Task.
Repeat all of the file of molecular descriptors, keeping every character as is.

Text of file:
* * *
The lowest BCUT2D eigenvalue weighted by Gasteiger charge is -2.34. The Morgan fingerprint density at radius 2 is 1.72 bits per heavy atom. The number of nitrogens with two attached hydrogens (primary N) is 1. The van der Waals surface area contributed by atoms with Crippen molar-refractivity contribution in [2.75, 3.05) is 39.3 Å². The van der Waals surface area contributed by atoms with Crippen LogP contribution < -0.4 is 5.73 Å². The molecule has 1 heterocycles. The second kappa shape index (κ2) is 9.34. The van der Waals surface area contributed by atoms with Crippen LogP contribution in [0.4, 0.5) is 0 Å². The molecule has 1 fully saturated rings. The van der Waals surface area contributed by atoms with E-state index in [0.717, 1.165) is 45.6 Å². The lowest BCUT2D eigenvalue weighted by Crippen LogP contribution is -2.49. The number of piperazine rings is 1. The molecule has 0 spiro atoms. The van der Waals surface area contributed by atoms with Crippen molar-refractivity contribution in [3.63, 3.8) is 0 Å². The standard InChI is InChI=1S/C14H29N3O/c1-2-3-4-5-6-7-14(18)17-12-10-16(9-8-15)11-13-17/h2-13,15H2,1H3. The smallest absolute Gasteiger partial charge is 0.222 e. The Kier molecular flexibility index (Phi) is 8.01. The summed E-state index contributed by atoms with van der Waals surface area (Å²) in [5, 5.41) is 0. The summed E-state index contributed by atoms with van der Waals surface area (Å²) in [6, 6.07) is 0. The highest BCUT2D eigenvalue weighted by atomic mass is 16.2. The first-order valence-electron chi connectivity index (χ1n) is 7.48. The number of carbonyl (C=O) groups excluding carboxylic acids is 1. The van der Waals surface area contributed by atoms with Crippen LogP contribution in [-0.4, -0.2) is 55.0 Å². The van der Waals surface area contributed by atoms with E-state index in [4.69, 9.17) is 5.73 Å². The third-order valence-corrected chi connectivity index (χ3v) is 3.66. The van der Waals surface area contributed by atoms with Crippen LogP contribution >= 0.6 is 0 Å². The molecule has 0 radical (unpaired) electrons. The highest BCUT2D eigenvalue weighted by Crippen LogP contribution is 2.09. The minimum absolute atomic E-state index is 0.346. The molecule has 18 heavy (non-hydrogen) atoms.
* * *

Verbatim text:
The lowest BCUT2D eigenvalue weighted by Gasteiger charge is -2.34. The Morgan fingerprint density at radius 2 is 1.72 bits per heavy atom. The number of nitrogens with two attached hydrogens (primary N) is 1. The van der Waals surface area contributed by atoms with Crippen molar-refractivity contribution in [2.75, 3.05) is 39.3 Å². The van der Waals surface area contributed by atoms with Crippen LogP contribution < -0.4 is 5.73 Å². The molecule has 1 heterocycles. The second kappa shape index (κ2) is 9.34. The van der Waals surface area contributed by atoms with Crippen LogP contribution in [0.4, 0.5) is 0 Å². The molecule has 1 fully saturated rings. The van der Waals surface area contributed by atoms with E-state index in [0.717, 1.165) is 45.6 Å². The lowest BCUT2D eigenvalue weighted by Crippen LogP contribution is -2.49. The number of piperazine rings is 1. The molecule has 0 spiro atoms. The van der Waals surface area contributed by atoms with Crippen molar-refractivity contribution in [3.63, 3.8) is 0 Å². The standard InChI is InChI=1S/C14H29N3O/c1-2-3-4-5-6-7-14(18)17-12-10-16(9-8-15)11-13-17/h2-13,15H2,1H3. The smallest absolute Gasteiger partial charge is 0.222 e. The Kier molecular flexibility index (Phi) is 8.01. The summed E-state index contributed by atoms with van der Waals surface area (Å²) in [5, 5.41) is 0. The summed E-state index contributed by atoms with van der Waals surface area (Å²) in [6, 6.07) is 0. The highest BCUT2D eigenvalue weighted by atomic mass is 16.2. The first-order valence-electron chi connectivity index (χ1n) is 7.48. The number of carbonyl (C=O) groups excluding carboxylic acids is 1. The van der Waals surface area contributed by atoms with Crippen LogP contribution in [-0.4, -0.2) is 55.0 Å². The van der Waals surface area contributed by atoms with E-state index in [4.69, 9.17) is 5.73 Å². The third-order valence-corrected chi connectivity index (χ3v) is 3.66. The van der Waals surface area contributed by atoms with Crippen LogP contribution >= 0.6 is 0 Å². The molecule has 0 radical (unpaired) electrons. The highest BCUT2D eigenvalue weighted by Crippen LogP contribution is 2.09. The minimum absolute atomic E-state index is 0.346. The molecule has 18 heavy (non-hydrogen) atoms.